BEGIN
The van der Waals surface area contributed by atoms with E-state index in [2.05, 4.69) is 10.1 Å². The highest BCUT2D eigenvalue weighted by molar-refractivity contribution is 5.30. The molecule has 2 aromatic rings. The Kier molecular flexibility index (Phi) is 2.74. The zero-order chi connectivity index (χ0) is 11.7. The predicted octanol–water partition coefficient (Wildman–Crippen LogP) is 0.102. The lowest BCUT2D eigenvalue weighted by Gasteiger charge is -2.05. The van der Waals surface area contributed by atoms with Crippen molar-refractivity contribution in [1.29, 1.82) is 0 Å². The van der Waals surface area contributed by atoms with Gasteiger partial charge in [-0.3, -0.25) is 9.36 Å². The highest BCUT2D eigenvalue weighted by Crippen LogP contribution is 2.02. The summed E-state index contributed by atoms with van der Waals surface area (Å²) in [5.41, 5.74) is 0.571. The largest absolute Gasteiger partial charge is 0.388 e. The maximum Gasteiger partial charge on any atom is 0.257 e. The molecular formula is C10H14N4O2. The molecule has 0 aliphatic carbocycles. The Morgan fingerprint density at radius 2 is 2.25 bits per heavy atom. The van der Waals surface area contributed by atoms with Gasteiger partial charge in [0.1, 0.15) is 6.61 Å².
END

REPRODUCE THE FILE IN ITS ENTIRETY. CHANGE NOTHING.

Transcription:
The van der Waals surface area contributed by atoms with E-state index in [2.05, 4.69) is 10.1 Å². The highest BCUT2D eigenvalue weighted by molar-refractivity contribution is 5.30. The molecule has 2 aromatic rings. The Kier molecular flexibility index (Phi) is 2.74. The zero-order chi connectivity index (χ0) is 11.7. The predicted octanol–water partition coefficient (Wildman–Crippen LogP) is 0.102. The lowest BCUT2D eigenvalue weighted by Gasteiger charge is -2.05. The van der Waals surface area contributed by atoms with Crippen molar-refractivity contribution in [1.29, 1.82) is 0 Å². The van der Waals surface area contributed by atoms with Gasteiger partial charge in [-0.3, -0.25) is 9.36 Å². The highest BCUT2D eigenvalue weighted by Crippen LogP contribution is 2.02. The summed E-state index contributed by atoms with van der Waals surface area (Å²) in [5.41, 5.74) is 0.571. The largest absolute Gasteiger partial charge is 0.388 e. The maximum Gasteiger partial charge on any atom is 0.257 e. The molecular formula is C10H14N4O2. The molecule has 0 aliphatic carbocycles. The Morgan fingerprint density at radius 2 is 2.25 bits per heavy atom. The van der Waals surface area contributed by atoms with Gasteiger partial charge in [0.1, 0.15) is 6.61 Å².